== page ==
MLB spends big in Chinese baseball

MLB is spending big to get baseball off the ground in China. The Chinese government sees baseball as a $7.4 billion industry. Within ten years the government and MLB want to build diamonds and academies in a country where baseball was banned once.

With MLB spending hundreds of millions of dollars, it is proof that the organization rather looks for big markets instead of honoring countries with a bigger baseball history.

Anyhow, MLB is looking for players that can get to the MLB as soon as possible. They take the NBA as an example. When Yao Ming made his first steps into the NBA, the popularity of basketball in China exploded. So far China has exported a few players but none made it to the Bigs. To grow the sport in China, it will need a superstar like Yao Ming.

Currently there are 3,000 players on a population of 1.4 billion. The number of 50 baseball stadiums is rather cramped on such a number of players. Especially when you know that about 500 schools have baseball programs and that there is a professional baseball league, the CBL, with six teams (Beijing, Shanghai, Tianjin, Guangzhou, Wuxi and Chengdu).
Besides building its own diamonds, MLB opened development centers at existing high schools in Nanjing, Wuxi and Changzhou to look for talent. At the development centers, promising athletes work on their hitting, fielding and throwing after doing their reading, writing and arithmetic and English lessons.
Since opening those centers, MLB has paid for the education and living expenses for 92 athletes. Normally those players come under the attention of MLB through schools or businesses where a teacher or businessman has introduced the game to the local kids.

It is not that baseball does not have a history in China. Back in the 1930s Babe Ruth visited the country with a barnstorming tour and played vs a local team in Shanghai. But the sport has been banned for a while during Mao’s cultural revolution. Since 1975 the sport is allowed again. Since then MLB has tried to gain ground by providing coaches for Chinese teams in international tournaments and the Olympics, having the Los Angeles Dodgers build a stadium in Tianjin in 1986 and staging the exhibition China Series in 2008.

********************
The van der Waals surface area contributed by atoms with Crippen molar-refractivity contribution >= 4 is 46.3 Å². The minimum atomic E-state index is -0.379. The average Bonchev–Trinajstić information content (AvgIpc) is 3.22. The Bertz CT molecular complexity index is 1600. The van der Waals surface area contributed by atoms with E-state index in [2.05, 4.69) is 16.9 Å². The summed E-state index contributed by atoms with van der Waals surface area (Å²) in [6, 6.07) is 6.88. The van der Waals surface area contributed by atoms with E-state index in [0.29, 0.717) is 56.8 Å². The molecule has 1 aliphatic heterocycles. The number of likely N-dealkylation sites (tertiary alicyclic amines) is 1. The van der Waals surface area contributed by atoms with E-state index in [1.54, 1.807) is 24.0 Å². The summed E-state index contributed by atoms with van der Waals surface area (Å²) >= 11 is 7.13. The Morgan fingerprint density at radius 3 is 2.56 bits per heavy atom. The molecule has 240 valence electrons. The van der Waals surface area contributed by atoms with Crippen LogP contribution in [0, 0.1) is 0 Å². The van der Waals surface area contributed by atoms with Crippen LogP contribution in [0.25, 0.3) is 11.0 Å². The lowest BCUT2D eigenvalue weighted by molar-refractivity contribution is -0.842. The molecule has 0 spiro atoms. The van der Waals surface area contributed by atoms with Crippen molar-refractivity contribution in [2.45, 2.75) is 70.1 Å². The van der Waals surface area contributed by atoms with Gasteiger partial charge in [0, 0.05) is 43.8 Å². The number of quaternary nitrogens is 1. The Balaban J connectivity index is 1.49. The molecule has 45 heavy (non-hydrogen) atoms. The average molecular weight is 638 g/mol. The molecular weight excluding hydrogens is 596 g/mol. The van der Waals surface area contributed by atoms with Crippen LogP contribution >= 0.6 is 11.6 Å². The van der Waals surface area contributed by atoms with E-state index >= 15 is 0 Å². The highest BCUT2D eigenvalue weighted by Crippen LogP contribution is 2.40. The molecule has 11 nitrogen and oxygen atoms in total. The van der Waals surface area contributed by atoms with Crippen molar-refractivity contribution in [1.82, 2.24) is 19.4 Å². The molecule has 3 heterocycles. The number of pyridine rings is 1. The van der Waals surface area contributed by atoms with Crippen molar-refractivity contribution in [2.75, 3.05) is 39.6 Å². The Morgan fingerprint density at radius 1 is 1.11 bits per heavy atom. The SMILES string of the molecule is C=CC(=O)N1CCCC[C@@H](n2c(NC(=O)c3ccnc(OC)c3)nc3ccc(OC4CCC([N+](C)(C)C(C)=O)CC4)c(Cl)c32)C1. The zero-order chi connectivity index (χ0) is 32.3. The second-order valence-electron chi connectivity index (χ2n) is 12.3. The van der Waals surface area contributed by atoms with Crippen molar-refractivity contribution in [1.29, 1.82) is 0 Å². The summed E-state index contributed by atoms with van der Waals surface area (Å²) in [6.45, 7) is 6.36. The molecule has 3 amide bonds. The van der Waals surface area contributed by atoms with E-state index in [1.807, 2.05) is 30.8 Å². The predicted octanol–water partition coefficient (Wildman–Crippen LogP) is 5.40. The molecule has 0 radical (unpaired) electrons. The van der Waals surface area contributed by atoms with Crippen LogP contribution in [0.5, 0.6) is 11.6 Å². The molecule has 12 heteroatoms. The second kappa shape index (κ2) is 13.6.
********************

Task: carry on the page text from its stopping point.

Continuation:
In January of this year, a big step forward was made when the China Baseball League signed its first national media deal, that gave Le Sports exclusive rights for three years to live stream games. But the biggest step forward for MLB would be if they could sell media and broadcast rights in China. About 710 million people in China are actively using the world wide web.

For a while, Japan financed the CBL but due to heavy losses and baseball disappearing from the Olympic agenda in 2009, the funding was cut. Eventually the league folded in 2012 but a restart was made in 2014. In 2015 the CBL even expanded to two divisions and ten teams. This year an, what should become an annual event, amateur draft was introduced.

When you look to the list with Chinese champions below, you see that there is not a good structure yet. One year they play for the championship in only one game and the next it is a best of five series.

2002 Tianjin Lions 1 Beijing Tigers 0
2003 Beijing Tigers 3 Tianjin Lions 2
2004 Beijing Tigers 3 Tianjin Lions 2
2005 Beijing Tigers 2 Tianjin Lions 0
2006 Tianjin Lions 3 Guangdong Leopards 0
2007 Tianjin Lions 3 Guangdong Leopards 1
2008 Tianjin Lions 3 Beijing Tigers 0
2009 Beijing Tigers 1 Guangdong Leopards 0
2010 Guangdong Leopards 2 Beijing Tigers 0
2011 Tianjin Lions 2 Guangdong Leopards 1
2014 Beijing Tigers 2 Tianjin Lions 1
2015 Jiangsu Pegasus 2 Beijing Tigers 0

But even though MLB has made some progression in China, the growth of the game is slow. Perhaps with the help of the Chinese government, things will speed up. But nevertheless baseball still has a long way to go before baseball will gain a foothold in China.

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